Closure

Clo"sure

(kl"zhr; 135), n. [Of. closure, L. clausura, fr. clauedere to shut. See Close, v. t.] 1. The act of shutting; a closing; as, the closure of a chink.
[1913 Webster]

2. That which closes or shuts; that by which separate parts are fastened or closed.
[1913 Webster]

Without a seal, wafer, or any closure whatever.
Pope.
[1913 Webster]

3. That which incloses or confines; an inclosure.
[1913 Webster]

O thou bloody prison . . .
Within the guilty closure of thy walls
Richard the Second here was hacked to death.
Shak.
[1913 Webster]

4. A conclusion; an end. [Obs.] Shak.
[1913 Webster]

5. (Parliamentary Practice) A method of putting an end to debate and securing an immediate vote upon a measure before a legislative body. It is similar in effect to the previous question. It was first introduced into the British House of Commons in 1882. The French word clture was originally applied to this proceeding.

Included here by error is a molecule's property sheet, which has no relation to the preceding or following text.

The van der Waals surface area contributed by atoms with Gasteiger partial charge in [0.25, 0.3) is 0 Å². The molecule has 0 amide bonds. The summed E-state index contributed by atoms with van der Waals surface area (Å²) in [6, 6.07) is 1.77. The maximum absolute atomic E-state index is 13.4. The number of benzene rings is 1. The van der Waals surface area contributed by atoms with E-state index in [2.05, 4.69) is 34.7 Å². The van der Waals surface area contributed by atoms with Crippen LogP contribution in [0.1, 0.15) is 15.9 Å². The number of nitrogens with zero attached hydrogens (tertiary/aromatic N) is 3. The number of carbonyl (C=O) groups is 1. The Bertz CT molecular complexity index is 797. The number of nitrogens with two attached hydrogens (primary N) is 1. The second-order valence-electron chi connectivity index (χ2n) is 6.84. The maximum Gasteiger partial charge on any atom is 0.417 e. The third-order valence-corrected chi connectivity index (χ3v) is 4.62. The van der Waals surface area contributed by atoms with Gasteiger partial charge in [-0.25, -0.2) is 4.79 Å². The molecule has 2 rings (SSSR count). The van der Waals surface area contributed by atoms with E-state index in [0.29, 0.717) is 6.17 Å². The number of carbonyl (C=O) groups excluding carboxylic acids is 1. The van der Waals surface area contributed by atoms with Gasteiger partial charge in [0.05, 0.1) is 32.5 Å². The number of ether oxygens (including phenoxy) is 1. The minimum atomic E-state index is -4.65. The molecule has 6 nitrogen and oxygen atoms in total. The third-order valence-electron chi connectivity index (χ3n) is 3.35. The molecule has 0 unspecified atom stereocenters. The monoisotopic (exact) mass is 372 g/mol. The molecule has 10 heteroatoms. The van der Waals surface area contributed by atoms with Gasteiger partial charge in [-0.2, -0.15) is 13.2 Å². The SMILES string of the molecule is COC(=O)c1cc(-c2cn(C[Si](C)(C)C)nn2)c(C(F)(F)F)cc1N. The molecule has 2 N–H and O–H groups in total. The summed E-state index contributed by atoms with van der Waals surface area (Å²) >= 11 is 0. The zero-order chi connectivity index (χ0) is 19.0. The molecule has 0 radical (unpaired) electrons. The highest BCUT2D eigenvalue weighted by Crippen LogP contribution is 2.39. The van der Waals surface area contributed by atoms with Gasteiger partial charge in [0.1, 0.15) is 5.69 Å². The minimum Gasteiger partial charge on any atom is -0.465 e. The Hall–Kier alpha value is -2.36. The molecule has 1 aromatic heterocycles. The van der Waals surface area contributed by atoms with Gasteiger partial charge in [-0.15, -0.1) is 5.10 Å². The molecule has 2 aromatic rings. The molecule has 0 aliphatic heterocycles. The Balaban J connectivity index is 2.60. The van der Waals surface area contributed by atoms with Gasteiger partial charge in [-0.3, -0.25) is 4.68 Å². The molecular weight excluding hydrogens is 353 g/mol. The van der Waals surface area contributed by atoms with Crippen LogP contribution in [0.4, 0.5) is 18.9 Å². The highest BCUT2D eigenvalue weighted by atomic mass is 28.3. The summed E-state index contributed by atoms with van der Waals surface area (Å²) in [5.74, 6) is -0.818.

[1913 Webster]

6. (Math.) the property of being mathematically closed under some operation; -- said of sets.
[PJC]

7. (Math.) the intersection of all closed sets containing the given set.
[PJC]

8. (Psychol.) achievement of a sense of completeness and release from tension due to uncertainty; as, the closure afforded by the funeral of a loved one; also, the sense of completion thus achieved.
[PJC]

 

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Thu 13th December 2018